A complete geography (with Illustrations)
In the plan of this volume, the authors have left the beaten track to such an extent that some words of explanation seem in place. General Geography. — Probably the most difficult part of the geography for Grammar School grades is that dealing with seasons, winds, rainfall, temperature, etc. It ordinarily occupies a considerable number of pages at the beginning of the larger book and follows immediately upon Primary Geography.
This arrangement requires pupils to spring from a meagre study of simple, concrete facts to the highest abstractions in the entire subject; and, what makes the matter worse, these broad abstractions are usually only very briefly stated. The authors of this volume have followed a different plan. Only three chapters, at the beginning of the book, precede the in- tensive treatment of the United States.
The first is a physiographic history of the continent, showing how its principal mountain ranges and valleys came into existence; how its coal beds were formed; what were the effects of the great Ice Age; and what have been the more recent changes in the coastline, with their results. Then comes a chapter on the Plants, Animals, and Peoples of North America; and following that is a treatment of Latitude and Longitude.
Only so much is presented before taking up the United States because that is all that seems really necessary. Whatever further facts have been needed for North America in regard to seasonal changes, winds, etc., have been plainly stated, when needed, just as other concrete facts have been. After our continent is finished and a fair number of concrete data, bearing on these matters, has been collected, these topics themselves are treated in much detail. By this arrangement, the study of these difficult subjects has been postponed one year, and they are then approached somewhat inductively.
The authors regard this as one of the most important among their proposed changes in method. The general principles in regard to industries, distribution of inhabitants, mutual relation of city and country, and dependence of various sections upon one another, form another subject which, contrary to custom, is treated in the middle and hatter parts of the volume. One reason for this is that these broad truths approach abstractions in their nature, and are, consequently, too difficult to be earlier appreciated by children.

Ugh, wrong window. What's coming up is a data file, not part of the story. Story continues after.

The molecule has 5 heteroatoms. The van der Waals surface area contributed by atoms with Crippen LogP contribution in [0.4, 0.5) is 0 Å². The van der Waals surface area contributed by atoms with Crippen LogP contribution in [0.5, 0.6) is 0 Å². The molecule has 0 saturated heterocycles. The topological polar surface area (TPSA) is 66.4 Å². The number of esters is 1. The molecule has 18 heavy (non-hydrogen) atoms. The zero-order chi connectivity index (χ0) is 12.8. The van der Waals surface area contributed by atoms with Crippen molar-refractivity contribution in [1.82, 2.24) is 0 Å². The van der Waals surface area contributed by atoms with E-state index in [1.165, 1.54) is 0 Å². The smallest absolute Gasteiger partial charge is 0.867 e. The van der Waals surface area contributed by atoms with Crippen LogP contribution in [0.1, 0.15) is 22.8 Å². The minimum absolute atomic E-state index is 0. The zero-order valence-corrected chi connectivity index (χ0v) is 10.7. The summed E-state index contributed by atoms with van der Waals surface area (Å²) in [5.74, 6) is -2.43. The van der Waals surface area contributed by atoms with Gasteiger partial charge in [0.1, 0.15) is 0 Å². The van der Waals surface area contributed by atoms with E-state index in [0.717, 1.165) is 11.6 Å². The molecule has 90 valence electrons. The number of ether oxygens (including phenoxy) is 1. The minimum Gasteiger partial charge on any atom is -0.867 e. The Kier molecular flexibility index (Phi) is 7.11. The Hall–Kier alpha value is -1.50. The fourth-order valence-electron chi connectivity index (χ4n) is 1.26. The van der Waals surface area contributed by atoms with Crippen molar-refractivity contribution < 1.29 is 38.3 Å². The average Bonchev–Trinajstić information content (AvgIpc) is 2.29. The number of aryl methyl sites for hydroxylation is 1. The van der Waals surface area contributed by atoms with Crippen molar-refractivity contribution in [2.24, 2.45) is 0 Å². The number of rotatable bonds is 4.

They are, moreover, to a large extent, a summary of what has preceded, and, therefore, naturally come last. A more inductive approach is, therefore, again highly desirable. Their great importance, also, has caused more than the usual amount of space to be given to them. Physiographic Basis and Causal Sequence. — The authors believe that rational geography must rest upon a physiographic foundation. It is physiographic conditions that most often furnish the reasons for the location of human industries, the development of transportation routes, the situation of cities, etc
. In other words, when the physiographic facts about a given region are clearly grasped, most of the other geographic facts easily arrange themselves as links in a causal chain. Thus the many details touching a certain locality are taught in relation to one another, so that they approach the form of a narrative, rather than that of a mere list of statements.
Physiography has, therefore, been introduced freely; but not too freely, provided each physical fact is shown really to function in man's relation to the earth. Physiography that is clearly shown to have a real bearing upon man greatly enriches the subject of geography; it is the unused physical geography that is a stumbling block in the grades, and this we have tried to avoid. Review of North America. —
A common defect in the teaching of geography is that the facts previously learned about the United States fade from the pupil's memory while other countries are being studied. Yet the relation between North America and the other continents is so marked that this defect is unnecessary. For example, most of the industries and important principles of physiography and climate have received the attention of a child when he has completed a general study of the United States. Foreign lands illustrate the same great ideas under slightly different conditions.
This book though old but very useful for geography students to know the fundamental of geography with illustrations
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